Rough conditions are hindering the search for the three missing crew members of Rescue 116 off the coast of Mayo.
The search began this morning at first light, assisted by the Marine Institute vessel, the Celtic Voyager, which has joined the operation off Blacksod and which is expected to prove vital, with its specialist sonar search capabilities. It took equipment on board at about 6.30am.
The families of chief pilot Mark Duffy, winchmen Paul Ormsby and Ciarán Smith gathered at a holiday home close to Blacksod lighthouse which was put at their disposal, as they waited for news.
Gerard O'Flynn, the search and rescue operations manager with the Irish Coast Guard said the search is "well resourced", with the naval vessels the LE Eithne and the LE Roisin. Naval divers are currently assessing the best areas in which to conduct a dive while the Ballyglass lifeboat will be conducting shoreline searches.
He said they are not seeking any further assistance from the public and urged them to 'leave it to the professionals' at this stage.
The search is focused on an area of about two square miles close to Blackrock lighthouse, about eight miles out at sea, where most of the scattered debris was found. However Mr O'Flynn said the search may widen.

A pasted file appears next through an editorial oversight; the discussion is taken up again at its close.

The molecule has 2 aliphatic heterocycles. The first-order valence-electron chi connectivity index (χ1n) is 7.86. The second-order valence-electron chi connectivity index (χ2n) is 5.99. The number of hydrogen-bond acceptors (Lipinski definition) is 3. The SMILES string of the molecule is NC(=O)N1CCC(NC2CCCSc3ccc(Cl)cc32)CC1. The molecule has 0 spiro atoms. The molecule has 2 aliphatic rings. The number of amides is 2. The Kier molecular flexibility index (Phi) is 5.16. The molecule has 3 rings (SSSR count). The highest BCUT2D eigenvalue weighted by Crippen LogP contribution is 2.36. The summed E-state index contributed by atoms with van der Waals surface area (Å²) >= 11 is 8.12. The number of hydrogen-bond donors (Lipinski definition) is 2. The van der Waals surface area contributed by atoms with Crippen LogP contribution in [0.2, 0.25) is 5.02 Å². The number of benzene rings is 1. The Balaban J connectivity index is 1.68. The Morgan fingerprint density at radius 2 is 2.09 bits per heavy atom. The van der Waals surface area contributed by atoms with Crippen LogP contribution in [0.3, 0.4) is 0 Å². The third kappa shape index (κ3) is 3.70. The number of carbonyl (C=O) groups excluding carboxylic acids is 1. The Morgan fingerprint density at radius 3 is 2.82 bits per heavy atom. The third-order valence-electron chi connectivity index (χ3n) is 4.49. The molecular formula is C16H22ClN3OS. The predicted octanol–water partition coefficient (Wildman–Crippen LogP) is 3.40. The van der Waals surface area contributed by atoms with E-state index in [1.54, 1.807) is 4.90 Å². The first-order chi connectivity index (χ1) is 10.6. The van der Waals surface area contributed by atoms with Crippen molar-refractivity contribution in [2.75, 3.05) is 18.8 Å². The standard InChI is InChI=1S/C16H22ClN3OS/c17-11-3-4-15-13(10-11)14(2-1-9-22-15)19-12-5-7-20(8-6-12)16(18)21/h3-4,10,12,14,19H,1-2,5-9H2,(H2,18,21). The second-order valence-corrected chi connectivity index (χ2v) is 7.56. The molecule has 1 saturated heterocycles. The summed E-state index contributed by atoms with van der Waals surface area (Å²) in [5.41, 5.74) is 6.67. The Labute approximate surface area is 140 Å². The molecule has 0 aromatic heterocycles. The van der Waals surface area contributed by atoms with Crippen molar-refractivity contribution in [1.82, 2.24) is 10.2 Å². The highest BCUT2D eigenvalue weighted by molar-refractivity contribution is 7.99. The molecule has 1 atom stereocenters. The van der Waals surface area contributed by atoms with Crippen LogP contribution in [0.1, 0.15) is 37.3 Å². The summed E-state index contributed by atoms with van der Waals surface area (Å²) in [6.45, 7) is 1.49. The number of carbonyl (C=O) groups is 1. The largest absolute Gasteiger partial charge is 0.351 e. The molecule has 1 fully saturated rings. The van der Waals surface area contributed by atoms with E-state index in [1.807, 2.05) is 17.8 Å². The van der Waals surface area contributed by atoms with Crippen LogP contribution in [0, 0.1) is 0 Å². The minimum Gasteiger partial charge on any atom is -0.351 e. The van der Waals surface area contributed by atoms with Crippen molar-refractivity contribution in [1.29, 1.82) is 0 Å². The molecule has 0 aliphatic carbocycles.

Weather conditions are deteriorating, with winds currently of about force six to force seven and visibility is a concern, Mr O'Flynn admitted.
"It is enormously difficult for the families," he said, saying that they were seeing a lot of activity with boats going out but they wanted "hard information and not clutching at straws."
Meanwhile Niamh Fitzpatrick, the sister of fallen hero Captain Dara Fitzpatrick, who was confirmed as the first casualty of Rescue 116, has paid tribute to her sister on Morning Ireland, saying the family were heartbroken but that Dara had lived her life as she wanted to.
"It never occurred to Dara that she couldn't do it because she was female," she said.
She said Dara had “loved her job and was excellent at it”.